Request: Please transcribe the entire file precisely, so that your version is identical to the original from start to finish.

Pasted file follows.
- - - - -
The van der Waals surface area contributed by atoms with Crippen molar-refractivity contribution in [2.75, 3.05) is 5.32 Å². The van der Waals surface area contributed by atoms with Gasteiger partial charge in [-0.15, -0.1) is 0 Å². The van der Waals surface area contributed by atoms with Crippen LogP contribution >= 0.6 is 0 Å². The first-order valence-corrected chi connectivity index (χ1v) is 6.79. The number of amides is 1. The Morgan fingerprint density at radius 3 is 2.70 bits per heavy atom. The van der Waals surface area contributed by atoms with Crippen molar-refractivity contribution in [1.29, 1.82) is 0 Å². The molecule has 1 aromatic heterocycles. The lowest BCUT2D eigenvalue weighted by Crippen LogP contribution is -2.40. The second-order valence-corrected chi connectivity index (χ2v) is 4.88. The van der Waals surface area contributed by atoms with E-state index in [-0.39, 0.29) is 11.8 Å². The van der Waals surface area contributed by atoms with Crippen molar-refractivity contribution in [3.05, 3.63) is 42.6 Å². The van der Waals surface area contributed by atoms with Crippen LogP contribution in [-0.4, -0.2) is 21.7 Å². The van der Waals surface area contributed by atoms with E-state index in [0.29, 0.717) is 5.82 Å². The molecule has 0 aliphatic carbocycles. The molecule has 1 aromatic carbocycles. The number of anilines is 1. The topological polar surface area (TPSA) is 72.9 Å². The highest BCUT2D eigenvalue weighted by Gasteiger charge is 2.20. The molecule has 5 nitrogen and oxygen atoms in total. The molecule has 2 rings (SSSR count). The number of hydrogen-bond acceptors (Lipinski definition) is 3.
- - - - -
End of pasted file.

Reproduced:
The van der Waals surface area contributed by atoms with Crippen molar-refractivity contribution in [2.75, 3.05) is 5.32 Å². The van der Waals surface area contributed by atoms with Gasteiger partial charge in [-0.15, -0.1) is 0 Å². The van der Waals surface area contributed by atoms with Crippen LogP contribution >= 0.6 is 0 Å². The first-order valence-corrected chi connectivity index (χ1v) is 6.79. The number of amides is 1. The Morgan fingerprint density at radius 3 is 2.70 bits per heavy atom. The van der Waals surface area contributed by atoms with Crippen molar-refractivity contribution in [1.29, 1.82) is 0 Å². The molecule has 1 aromatic heterocycles. The lowest BCUT2D eigenvalue weighted by Crippen LogP contribution is -2.40. The second-order valence-corrected chi connectivity index (χ2v) is 4.88. The van der Waals surface area contributed by atoms with E-state index in [-0.39, 0.29) is 11.8 Å². The van der Waals surface area contributed by atoms with Crippen molar-refractivity contribution in [3.05, 3.63) is 42.6 Å². The van der Waals surface area contributed by atoms with Crippen LogP contribution in [-0.4, -0.2) is 21.7 Å². The van der Waals surface area contributed by atoms with E-state index in [0.29, 0.717) is 5.82 Å². The molecule has 0 aliphatic carbocycles. The molecule has 1 aromatic carbocycles. The number of anilines is 1. The topological polar surface area (TPSA) is 72.9 Å². The highest BCUT2D eigenvalue weighted by Gasteiger charge is 2.20. The molecule has 5 nitrogen and oxygen atoms in total. The molecule has 2 rings (SSSR count). The number of hydrogen-bond acceptors (Lipinski definition) is 3.